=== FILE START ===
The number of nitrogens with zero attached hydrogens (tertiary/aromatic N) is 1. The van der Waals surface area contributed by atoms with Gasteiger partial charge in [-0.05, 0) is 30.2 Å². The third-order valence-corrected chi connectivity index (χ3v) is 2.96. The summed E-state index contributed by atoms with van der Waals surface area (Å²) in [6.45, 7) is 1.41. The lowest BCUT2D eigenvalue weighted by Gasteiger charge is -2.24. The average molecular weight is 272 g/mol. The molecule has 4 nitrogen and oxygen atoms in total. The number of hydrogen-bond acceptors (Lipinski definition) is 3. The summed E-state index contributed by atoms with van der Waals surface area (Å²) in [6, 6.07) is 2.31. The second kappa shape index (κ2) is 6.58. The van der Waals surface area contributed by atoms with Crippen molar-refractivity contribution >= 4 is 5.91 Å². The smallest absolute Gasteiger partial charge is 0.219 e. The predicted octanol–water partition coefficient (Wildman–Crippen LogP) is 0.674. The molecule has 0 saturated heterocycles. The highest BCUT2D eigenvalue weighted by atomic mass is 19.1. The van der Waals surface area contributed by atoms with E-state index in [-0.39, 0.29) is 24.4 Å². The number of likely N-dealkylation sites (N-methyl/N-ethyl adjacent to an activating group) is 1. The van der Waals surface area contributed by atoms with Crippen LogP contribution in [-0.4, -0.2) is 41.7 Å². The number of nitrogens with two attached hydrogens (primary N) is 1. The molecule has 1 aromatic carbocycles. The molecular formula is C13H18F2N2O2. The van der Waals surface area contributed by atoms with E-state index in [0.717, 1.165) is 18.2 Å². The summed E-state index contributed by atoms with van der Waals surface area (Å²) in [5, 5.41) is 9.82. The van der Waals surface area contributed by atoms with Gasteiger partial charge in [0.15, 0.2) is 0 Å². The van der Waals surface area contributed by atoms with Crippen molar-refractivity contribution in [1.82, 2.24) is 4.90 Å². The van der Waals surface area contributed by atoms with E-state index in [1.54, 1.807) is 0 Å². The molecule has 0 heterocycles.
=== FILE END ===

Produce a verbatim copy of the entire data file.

The number of nitrogens with zero attached hydrogens (tertiary/aromatic N) is 1. The van der Waals surface area contributed by atoms with Gasteiger partial charge in [-0.05, 0) is 30.2 Å². The third-order valence-corrected chi connectivity index (χ3v) is 2.96. The summed E-state index contributed by atoms with van der Waals surface area (Å²) in [6.45, 7) is 1.41. The lowest BCUT2D eigenvalue weighted by Gasteiger charge is -2.24. The average molecular weight is 272 g/mol. The molecule has 4 nitrogen and oxygen atoms in total. The number of hydrogen-bond acceptors (Lipinski definition) is 3. The summed E-state index contributed by atoms with van der Waals surface area (Å²) in [6, 6.07) is 2.31. The second kappa shape index (κ2) is 6.58. The van der Waals surface area contributed by atoms with Crippen molar-refractivity contribution >= 4 is 5.91 Å². The smallest absolute Gasteiger partial charge is 0.219 e. The predicted octanol–water partition coefficient (Wildman–Crippen LogP) is 0.674. The molecule has 0 saturated heterocycles. The highest BCUT2D eigenvalue weighted by atomic mass is 19.1. The van der Waals surface area contributed by atoms with E-state index in [-0.39, 0.29) is 24.4 Å². The number of likely N-dealkylation sites (N-methyl/N-ethyl adjacent to an activating group) is 1. The van der Waals surface area contributed by atoms with Crippen LogP contribution in [-0.4, -0.2) is 41.7 Å². The number of nitrogens with two attached hydrogens (primary N) is 1. The molecule has 1 aromatic carbocycles. The molecular formula is C13H18F2N2O2. The van der Waals surface area contributed by atoms with E-state index in [0.717, 1.165) is 18.2 Å². The summed E-state index contributed by atoms with van der Waals surface area (Å²) in [5, 5.41) is 9.82. The van der Waals surface area contributed by atoms with Gasteiger partial charge in [0.15, 0.2) is 0 Å². The van der Waals surface area contributed by atoms with Crippen molar-refractivity contribution in [1.82, 2.24) is 4.90 Å². The van der Waals surface area contributed by atoms with E-state index in [1.54, 1.807) is 0 Å². The molecule has 0 heterocycles.